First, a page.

In a study including participants from 50 nations, McCrae et al. (2005) discovered that observers scored adults (ages 498) higher on measures of Conscientiousness but lower on measures of Extraversion and Openness when compared to college students.
Age differences in Neuroticism and Agreeability were tempered by gender: the negative relationship between age and observer reports of Neuroticism was stronger in men than in women, while the positive relationship between age and observer reports of Agreeability was stronger in women than in men.
In conclusion, the data reveals that levels of agreeableness and conscientiousness are favourably related to age, whereas levels of extraversion and openness are adversely related to age (see also Costa, McCrae, Zonderman, Barbano, Lebowitz, & Larson 1986; Helson et al., 2002; Mroczek, Spiro, & Griffin, 2006; Srivastava et al., 2003).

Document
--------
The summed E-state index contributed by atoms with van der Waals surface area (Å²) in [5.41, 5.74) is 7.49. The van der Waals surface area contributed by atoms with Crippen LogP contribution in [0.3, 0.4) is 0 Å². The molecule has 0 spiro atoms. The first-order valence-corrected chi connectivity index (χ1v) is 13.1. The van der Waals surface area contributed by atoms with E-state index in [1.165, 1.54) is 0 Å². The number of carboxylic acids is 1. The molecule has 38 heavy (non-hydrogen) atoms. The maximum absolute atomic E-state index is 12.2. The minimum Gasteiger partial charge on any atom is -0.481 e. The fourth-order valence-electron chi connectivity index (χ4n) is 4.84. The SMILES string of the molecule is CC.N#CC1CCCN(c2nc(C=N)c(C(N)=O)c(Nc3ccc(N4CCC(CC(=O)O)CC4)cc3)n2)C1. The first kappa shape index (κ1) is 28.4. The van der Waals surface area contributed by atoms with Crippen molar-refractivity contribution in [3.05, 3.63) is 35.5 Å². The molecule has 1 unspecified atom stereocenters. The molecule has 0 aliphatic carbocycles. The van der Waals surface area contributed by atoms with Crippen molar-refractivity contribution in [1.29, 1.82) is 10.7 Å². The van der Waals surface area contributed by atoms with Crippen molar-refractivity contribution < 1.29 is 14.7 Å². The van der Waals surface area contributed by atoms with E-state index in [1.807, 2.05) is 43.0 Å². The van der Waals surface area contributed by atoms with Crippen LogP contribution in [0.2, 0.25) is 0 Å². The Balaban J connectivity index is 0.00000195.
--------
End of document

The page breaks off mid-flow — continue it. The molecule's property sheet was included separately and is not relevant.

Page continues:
Although there are outliers in the research, consistent age differences have not appeared in all nations, and there are suggestions that this characteristic may grow around the age of 80, average levels of Neuroticism are often adversely related to age.
Overall, these general patterns point to age-related increases in the alpha factor of Digman (1997) and age-related declines in the beta component of Digman (1997).
In other words, as people become older, features connected to social interest and communion tend to rise while traits related to agency and a zestful attitude to life seem to decline.
Despite the development of some rather constant age differences among the Big Five, there are a few limitations to the present evidence that should be noted. To begin with, no one research employing nationally representative samples has looked at age differences in all of the Big Five.